By Lucky Gold, CNN
Imagine a world where climate change – and a dwindling water supply – may have helped fuel Syria's civil war.
Five years before Syria was awash in sectarian bloodshed, it was in the midst of a devastating drought – one of the worst in modern times.
The numbers are staggering.
According to the center for climate and security, from 2006 to 2011, the unprecedented drought scorched 60 percent of Syria’s land – killing 80% of the livestock in some regions, putting three quarters of the farmers there out of work, and ultimately displacing 1.5 million people.
And that was before the bloody conflict that has so far scattered four million more inside the country and sent two million refugees streaming across Syria’s borders.
While no one is claiming a direct cause and effect, the drought did bring on the diaspora from dying farms to over-crowded cities – and thereby put enormous economic and social pressures on an already fractious society.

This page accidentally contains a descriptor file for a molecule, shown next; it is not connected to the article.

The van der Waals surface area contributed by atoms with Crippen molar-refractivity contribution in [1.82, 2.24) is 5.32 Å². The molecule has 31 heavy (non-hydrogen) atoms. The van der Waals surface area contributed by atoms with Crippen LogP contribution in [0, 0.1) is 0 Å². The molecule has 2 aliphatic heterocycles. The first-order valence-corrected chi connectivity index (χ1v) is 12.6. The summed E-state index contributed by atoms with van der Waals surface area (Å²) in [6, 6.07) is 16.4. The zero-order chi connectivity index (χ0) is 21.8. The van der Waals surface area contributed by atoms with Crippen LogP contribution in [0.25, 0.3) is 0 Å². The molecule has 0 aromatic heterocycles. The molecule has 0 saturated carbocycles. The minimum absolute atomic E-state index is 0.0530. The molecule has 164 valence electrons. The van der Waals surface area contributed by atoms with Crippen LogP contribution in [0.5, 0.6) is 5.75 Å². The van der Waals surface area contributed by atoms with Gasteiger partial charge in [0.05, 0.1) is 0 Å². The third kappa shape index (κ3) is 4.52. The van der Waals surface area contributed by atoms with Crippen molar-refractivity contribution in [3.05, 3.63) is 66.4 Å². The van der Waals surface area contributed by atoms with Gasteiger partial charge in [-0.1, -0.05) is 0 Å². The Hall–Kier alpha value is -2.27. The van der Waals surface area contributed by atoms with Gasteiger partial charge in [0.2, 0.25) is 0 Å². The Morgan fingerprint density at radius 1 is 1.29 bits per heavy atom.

And Syria is far from an isolated case.
Scientists warn that with severe water shortages in Yemen and other countries in the region, the climate of violent revolution may spread.
Water was also the stumbling block in peace talks between Israel and Syria 13 years ago.
That's when Bashar al-Assad's father, Hafez al-Assad, insisted on retaining a tiny stretch of the Sea of Galilee – or the Kinneret, as the Israelis call it – and which provides Israel with much of its water.
In fact, then-Prime Minister Ehud Barak ran on the campaign slogan: "no Syrian soldiers will splash their feet in the Kinneret.”